007 DevOps: Ansible's secret agentless route to IT automation

No not runcible, this is Ansible.

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What is Ansible?

An ansible (lower case) is a fictitious machine capable of instantaneous or superluminal (faster than light) communication.

… on the other hand

Ansible Inc (upper case) is a company that makes “agentless” orchestration and configuration management tools in the form of an automation engine designed to help deploy both applications and the wider software systems that they exist within.

Agentless you say?

What is a software agent?


A software agent is a ‘persistent’ (i.e. always present) piece of software application code designed to run with a specifically defined goal so that it can react to its wider data and software environment and serve internal system needs such as initiating, monitoring and if needed terminating other software applications or indeed other agents. An agent is capable of running without continuous direct supervision and may or may not have its own user interface.

The software here from Ansible demands no custom scripting or custom code and indeed no agents.

Instead, it uses an automation language that its makers claim is easy to learn.

Ansible project founder Michael DeHaan has said the he, “Wrote Ansible because none of the existing tools [would] fit my brain. I wanted a tool that I could not use for 6 months, come back later, and still remember how it worked.”

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AnsibleFest comes around at an interesting time i.e. every major software player from CA to HP to IBM and onwards is currently trying to sex-up the abilities of its software orchestration engines, configuration management tools and continuous delivery offering — and the term DevOps is never far away.

Then there’s open source in the configuration management space from Red Hat to Puppet and Chef and Salt and onwards, but this is not a cross vendor analysis — so what of Ansible?

Core technology proposition

The core technology proposition here is a developer play yes — but it’s also an opportunity for less technical users to get involved with IT automation because Ansible avoids the need to write custom scripts or code to manage applications.

Why is IT automation important?

Well, with less code scripting, users can start to influence the life of applications because Ansible uses a language that champions the concept of building workflows that most people can understand.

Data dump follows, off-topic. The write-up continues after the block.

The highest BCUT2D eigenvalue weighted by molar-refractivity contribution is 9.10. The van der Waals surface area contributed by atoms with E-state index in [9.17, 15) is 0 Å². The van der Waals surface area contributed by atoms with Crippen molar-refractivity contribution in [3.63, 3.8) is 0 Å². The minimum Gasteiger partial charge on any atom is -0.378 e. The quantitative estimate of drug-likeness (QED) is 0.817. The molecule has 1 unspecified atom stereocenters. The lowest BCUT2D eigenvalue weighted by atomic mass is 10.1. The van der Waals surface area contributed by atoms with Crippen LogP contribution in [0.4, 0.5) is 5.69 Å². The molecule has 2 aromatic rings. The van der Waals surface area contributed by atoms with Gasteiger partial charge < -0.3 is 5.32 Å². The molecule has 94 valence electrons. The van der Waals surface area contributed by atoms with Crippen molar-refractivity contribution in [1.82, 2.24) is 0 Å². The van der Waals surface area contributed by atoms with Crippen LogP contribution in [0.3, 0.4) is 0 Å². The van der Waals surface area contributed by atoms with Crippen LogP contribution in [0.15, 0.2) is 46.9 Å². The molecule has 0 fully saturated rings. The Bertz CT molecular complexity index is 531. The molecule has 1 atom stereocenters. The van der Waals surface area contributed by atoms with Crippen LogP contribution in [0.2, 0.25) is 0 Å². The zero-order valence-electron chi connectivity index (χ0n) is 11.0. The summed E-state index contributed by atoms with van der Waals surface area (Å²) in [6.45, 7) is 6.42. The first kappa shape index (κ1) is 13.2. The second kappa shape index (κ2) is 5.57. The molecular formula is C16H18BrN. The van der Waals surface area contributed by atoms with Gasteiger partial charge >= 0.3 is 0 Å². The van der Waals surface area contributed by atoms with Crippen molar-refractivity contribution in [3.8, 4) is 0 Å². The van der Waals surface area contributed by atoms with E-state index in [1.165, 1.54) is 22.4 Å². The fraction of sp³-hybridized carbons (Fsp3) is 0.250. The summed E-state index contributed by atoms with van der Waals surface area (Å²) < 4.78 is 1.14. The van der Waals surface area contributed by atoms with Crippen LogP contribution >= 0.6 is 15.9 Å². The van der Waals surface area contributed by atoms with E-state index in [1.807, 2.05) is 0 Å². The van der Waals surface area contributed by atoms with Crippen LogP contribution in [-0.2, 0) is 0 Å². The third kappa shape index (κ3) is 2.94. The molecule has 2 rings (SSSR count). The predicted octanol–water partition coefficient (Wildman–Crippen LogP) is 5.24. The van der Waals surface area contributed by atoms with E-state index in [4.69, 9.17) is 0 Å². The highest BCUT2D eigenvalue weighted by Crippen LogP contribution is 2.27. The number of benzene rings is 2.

Why is application life important?

The theory is, if more stakeholders can help get applications into shippable shape, then applications can a) get to market faster if they are being sold or b) get implemented faster and do what they are supposed to do.

AnsibleFest itself a day-long conference bringing together users, developers and industry partners to share best-practices, case studies and news.

Who is Ansible targeting?

• DevOps engineers (therefore developers & sysadmins),

• Operations & network engineers,

• Systems engineers, release engineers and DBAs,

• System administrators and,

• All open source evangelists & users.

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In pre show news, the firm that exists as Ansible Inc. has said it has finished its first full year of sales with over 300 customers and the Ansible open source project has had over one million downloads in 2014.

Ansible Tower – Ansible’s enterprise IT automation solution – has been downloaded over 5,000 times and is in production managing tens of thousands of servers, VMs and cloud instances across enterprise verticals that include financial services, government, high-tech manufacturing, education, web & e-commerce and media.

“2014 was an amazing year for Ansible and our customers,” said Saïd Ziouani, Ansible CEO. “The customer adoption of Ansible Tower exceeded our expectations and validated that enterprise customers and DevOps groups are ready for a simple, secure and agile approach to IT automation that is easy for sysadmins to adopt and provides a near-instant ROI to the business.”

Also in this last year, Ansible released agentless support for managing Windows environments, using PowerShell remoting — now Ansible can be used in mixed Linux, Unix, Windows & cloud environments.

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Editorial disclosure: Adrian Bridgwater has worked for Ansible Inc on blog content for its conference events.

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